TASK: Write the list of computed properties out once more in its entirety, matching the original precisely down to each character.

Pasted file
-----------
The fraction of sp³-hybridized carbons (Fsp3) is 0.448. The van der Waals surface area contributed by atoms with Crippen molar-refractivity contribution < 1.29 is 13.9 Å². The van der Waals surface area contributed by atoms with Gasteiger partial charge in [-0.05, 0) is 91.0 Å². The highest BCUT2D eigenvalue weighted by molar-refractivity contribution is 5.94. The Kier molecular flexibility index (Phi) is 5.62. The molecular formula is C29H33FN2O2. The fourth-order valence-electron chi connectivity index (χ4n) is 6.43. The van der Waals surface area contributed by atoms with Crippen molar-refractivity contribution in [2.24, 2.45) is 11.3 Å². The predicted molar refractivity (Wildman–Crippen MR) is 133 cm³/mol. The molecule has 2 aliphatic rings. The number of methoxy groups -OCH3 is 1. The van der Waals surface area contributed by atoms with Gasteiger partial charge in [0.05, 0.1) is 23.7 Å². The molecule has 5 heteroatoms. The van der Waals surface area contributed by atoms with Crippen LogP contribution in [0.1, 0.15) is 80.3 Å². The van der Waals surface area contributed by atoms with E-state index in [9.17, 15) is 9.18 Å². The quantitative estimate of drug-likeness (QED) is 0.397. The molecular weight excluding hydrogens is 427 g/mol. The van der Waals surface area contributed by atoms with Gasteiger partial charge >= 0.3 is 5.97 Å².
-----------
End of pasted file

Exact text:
The fraction of sp³-hybridized carbons (Fsp3) is 0.448. The van der Waals surface area contributed by atoms with Crippen molar-refractivity contribution < 1.29 is 13.9 Å². The van der Waals surface area contributed by atoms with Gasteiger partial charge in [-0.05, 0) is 91.0 Å². The highest BCUT2D eigenvalue weighted by molar-refractivity contribution is 5.94. The Kier molecular flexibility index (Phi) is 5.62. The molecular formula is C29H33FN2O2. The fourth-order valence-electron chi connectivity index (χ4n) is 6.43. The van der Waals surface area contributed by atoms with Crippen molar-refractivity contribution in [2.24, 2.45) is 11.3 Å². The predicted molar refractivity (Wildman–Crippen MR) is 133 cm³/mol. The molecule has 2 aliphatic rings. The number of methoxy groups -OCH3 is 1. The van der Waals surface area contributed by atoms with Gasteiger partial charge in [0.05, 0.1) is 23.7 Å². The molecule has 5 heteroatoms. The van der Waals surface area contributed by atoms with Crippen LogP contribution in [0.1, 0.15) is 80.3 Å². The van der Waals surface area contributed by atoms with E-state index in [9.17, 15) is 9.18 Å². The quantitative estimate of drug-likeness (QED) is 0.397. The molecular weight excluding hydrogens is 427 g/mol. The van der Waals surface area contributed by atoms with Gasteiger partial charge >= 0.3 is 5.97 Å².